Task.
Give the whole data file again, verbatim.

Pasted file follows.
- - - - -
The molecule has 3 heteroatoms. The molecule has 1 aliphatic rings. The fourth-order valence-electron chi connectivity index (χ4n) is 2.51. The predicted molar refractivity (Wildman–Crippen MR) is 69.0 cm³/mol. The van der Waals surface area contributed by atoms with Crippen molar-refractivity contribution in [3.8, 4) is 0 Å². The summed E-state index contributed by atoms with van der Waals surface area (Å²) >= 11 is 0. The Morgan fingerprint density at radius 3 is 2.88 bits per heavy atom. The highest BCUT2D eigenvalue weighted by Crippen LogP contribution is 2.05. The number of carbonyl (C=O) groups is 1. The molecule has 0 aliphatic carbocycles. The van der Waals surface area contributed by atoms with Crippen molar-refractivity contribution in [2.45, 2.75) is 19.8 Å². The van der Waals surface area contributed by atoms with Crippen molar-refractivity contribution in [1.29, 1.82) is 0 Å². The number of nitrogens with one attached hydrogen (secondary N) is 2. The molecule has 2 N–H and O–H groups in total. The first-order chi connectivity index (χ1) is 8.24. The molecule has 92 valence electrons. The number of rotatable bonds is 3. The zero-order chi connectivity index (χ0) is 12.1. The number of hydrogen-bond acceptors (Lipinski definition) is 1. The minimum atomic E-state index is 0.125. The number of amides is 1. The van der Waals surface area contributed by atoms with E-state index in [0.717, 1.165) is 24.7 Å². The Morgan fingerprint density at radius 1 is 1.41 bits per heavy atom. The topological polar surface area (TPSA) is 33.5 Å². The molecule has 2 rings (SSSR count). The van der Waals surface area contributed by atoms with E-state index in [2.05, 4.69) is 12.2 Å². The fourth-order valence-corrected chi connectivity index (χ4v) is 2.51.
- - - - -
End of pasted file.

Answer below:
The molecule has 3 heteroatoms. The molecule has 1 aliphatic rings. The fourth-order valence-electron chi connectivity index (χ4n) is 2.51. The predicted molar refractivity (Wildman–Crippen MR) is 69.0 cm³/mol. The van der Waals surface area contributed by atoms with Crippen molar-refractivity contribution in [3.8, 4) is 0 Å². The summed E-state index contributed by atoms with van der Waals surface area (Å²) >= 11 is 0. The Morgan fingerprint density at radius 3 is 2.88 bits per heavy atom. The highest BCUT2D eigenvalue weighted by Crippen LogP contribution is 2.05. The number of carbonyl (C=O) groups is 1. The molecule has 0 aliphatic carbocycles. The van der Waals surface area contributed by atoms with Crippen molar-refractivity contribution in [2.45, 2.75) is 19.8 Å². The van der Waals surface area contributed by atoms with Crippen molar-refractivity contribution in [1.29, 1.82) is 0 Å². The number of nitrogens with one attached hydrogen (secondary N) is 2. The molecule has 2 N–H and O–H groups in total. The first-order chi connectivity index (χ1) is 8.24. The molecule has 92 valence electrons. The number of rotatable bonds is 3. The zero-order chi connectivity index (χ0) is 12.1. The number of hydrogen-bond acceptors (Lipinski definition) is 1. The minimum atomic E-state index is 0.125. The number of amides is 1. The van der Waals surface area contributed by atoms with E-state index in [0.717, 1.165) is 24.7 Å². The Morgan fingerprint density at radius 1 is 1.41 bits per heavy atom. The topological polar surface area (TPSA) is 33.5 Å². The molecule has 2 rings (SSSR count). The van der Waals surface area contributed by atoms with E-state index in [2.05, 4.69) is 12.2 Å². The fourth-order valence-corrected chi connectivity index (χ4v) is 2.51.